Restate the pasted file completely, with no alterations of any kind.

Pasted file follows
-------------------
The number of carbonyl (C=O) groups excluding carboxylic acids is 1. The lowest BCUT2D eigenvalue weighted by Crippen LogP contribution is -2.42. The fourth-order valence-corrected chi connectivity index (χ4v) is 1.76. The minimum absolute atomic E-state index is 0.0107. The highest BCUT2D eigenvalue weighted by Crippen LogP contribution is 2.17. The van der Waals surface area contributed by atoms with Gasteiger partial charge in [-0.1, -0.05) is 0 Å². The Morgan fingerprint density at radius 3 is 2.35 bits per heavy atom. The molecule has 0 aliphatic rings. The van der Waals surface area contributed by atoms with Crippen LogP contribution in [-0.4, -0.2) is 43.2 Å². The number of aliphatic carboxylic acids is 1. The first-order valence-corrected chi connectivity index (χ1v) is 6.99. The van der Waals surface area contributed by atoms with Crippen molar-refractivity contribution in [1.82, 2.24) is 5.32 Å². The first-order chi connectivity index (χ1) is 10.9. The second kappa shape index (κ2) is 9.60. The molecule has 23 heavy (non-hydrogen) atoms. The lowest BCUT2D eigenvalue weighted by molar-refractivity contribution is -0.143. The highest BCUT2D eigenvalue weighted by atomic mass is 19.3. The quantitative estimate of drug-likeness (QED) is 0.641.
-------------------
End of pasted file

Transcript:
The number of carbonyl (C=O) groups excluding carboxylic acids is 1. The lowest BCUT2D eigenvalue weighted by Crippen LogP contribution is -2.42. The fourth-order valence-corrected chi connectivity index (χ4v) is 1.76. The minimum absolute atomic E-state index is 0.0107. The highest BCUT2D eigenvalue weighted by Crippen LogP contribution is 2.17. The van der Waals surface area contributed by atoms with Gasteiger partial charge in [-0.1, -0.05) is 0 Å². The Morgan fingerprint density at radius 3 is 2.35 bits per heavy atom. The molecule has 0 aliphatic rings. The van der Waals surface area contributed by atoms with Crippen LogP contribution in [-0.4, -0.2) is 43.2 Å². The number of aliphatic carboxylic acids is 1. The first-order valence-corrected chi connectivity index (χ1v) is 6.99. The van der Waals surface area contributed by atoms with Crippen molar-refractivity contribution in [1.82, 2.24) is 5.32 Å². The first-order chi connectivity index (χ1) is 10.9. The second kappa shape index (κ2) is 9.60. The molecule has 23 heavy (non-hydrogen) atoms. The lowest BCUT2D eigenvalue weighted by molar-refractivity contribution is -0.143. The highest BCUT2D eigenvalue weighted by atomic mass is 19.3. The quantitative estimate of drug-likeness (QED) is 0.641.